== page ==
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Harappan-Vedic links of Dholavira possible - The Hindustan Times

Kumkum Chadha ()
1 February 1997

Title : Harappan-Vedic links of Dholavira possible
Author : Kumkum Chadha
Publication : The Hindustan Times
Date : February 1, 1997

Dholavira is a village with a population of 1200 odd people, which
has experienced intermittent drought for over 30 years and a
successive one for the last seven years now.

Situated in the isolated region in Khadir in Gujarat's Great Rann
of Kutch, it has, since January 1990, been "invaded: by the
Archaeological Survey of India (ASI) which has been carrying out
extensive excavations there.

Considered to be a site of national importance, the Archaeological
Survey is also processing papers to declare it as a 'Protected
Monument' under the Ancient Monuments and Archaeological Sites and
Remains Act, 1958. The ASI also intends to open a site museum to
not only conserve these excavations but also inform the people
about the ancient heritage unearthed in Dholavira.

The settlement of Dholavira started in the first quarter of the
third millennium B.C. and came to an end around 1500 B.C. The
full-fledged city of Dholavira is unique in being a proportionately
resolved multidimensional settlement with a citadel, a stadium, a
middle town and a lower town. These are all surrounded by water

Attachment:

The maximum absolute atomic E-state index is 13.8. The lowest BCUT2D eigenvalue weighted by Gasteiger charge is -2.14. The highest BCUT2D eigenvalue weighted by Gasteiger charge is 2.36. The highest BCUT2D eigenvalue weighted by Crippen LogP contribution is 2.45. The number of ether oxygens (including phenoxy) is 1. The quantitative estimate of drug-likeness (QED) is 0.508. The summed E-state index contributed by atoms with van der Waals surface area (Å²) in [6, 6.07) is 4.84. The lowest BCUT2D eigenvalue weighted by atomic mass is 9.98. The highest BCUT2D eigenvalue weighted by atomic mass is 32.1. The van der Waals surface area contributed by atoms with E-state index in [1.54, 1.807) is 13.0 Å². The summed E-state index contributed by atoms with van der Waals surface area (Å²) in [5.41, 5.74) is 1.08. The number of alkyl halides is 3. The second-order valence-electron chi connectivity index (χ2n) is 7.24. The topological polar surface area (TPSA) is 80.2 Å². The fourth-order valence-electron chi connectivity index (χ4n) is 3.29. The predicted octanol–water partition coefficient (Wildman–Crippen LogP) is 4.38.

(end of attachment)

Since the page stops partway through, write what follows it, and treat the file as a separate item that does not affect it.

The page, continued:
reservoirs within a massive fortification, While it has emerged as
one of the five largest cities of the Harappans, ASI director
general Ajay Shankar told The Hindustan Times that several
archaeologists are "zeroing in" on the view that this settlement
might have links with the Vedic civilisation. One of the reasons
for this theory is that, for the first time, a large stone statue
was discovered at a Harappan site.

The possibility of the two civilisations, viz, the Harappans and
the Vedic, having "links" also gains credence on the ground that
while the Rig Veda does not mention any cities by recognisable
names, it does talk of 100 'forts'. Interestingly, the Harappan
civilisation is the form of fortresses. The Vedas also talk of the
north and northwest regions of India and Dholavira is situated
around the same area. "There were loose ends and archaeologists are
finding ways to connect these," Mr Shankar said.

Another possible "link" archaeologists feel might have existed is
that though the stamp seals, weight and many typical pottery forms
as well as decorative motifs which have been discovered conform to
the Harappan standards of form, craftsmanship and art work, most
significantly the inscriptions are missing on the figurative
motifs. One of them depicts a developed mythological scene which
related to a deity, wearing a horned headgear and standing between
two branches of a peepal three. Alongside there is a devotee
wearing an identical headdress kneeling before the deity. An
oversized ibex is shown standing behind the latter with his face to
the deity.

While the theme is a repitition of the scene on a Mohenjo-daro
seal, the inscriptions s missing from the Dholavira find. It may be
recalled that the Vedic civilisation was based on the oral
tradition, but was written about much later after the advent of the
Sanskrit language.

The ASI proposes to carry out excavations at Dholavira during the
field season this year. While it intends to carry out the work with
the help of locally available materials except lime, cement and
scaffolding materials which will be bought from outside, the total
expenditure expected to be incurred will be to the tune of Rs 2.50
lakh.


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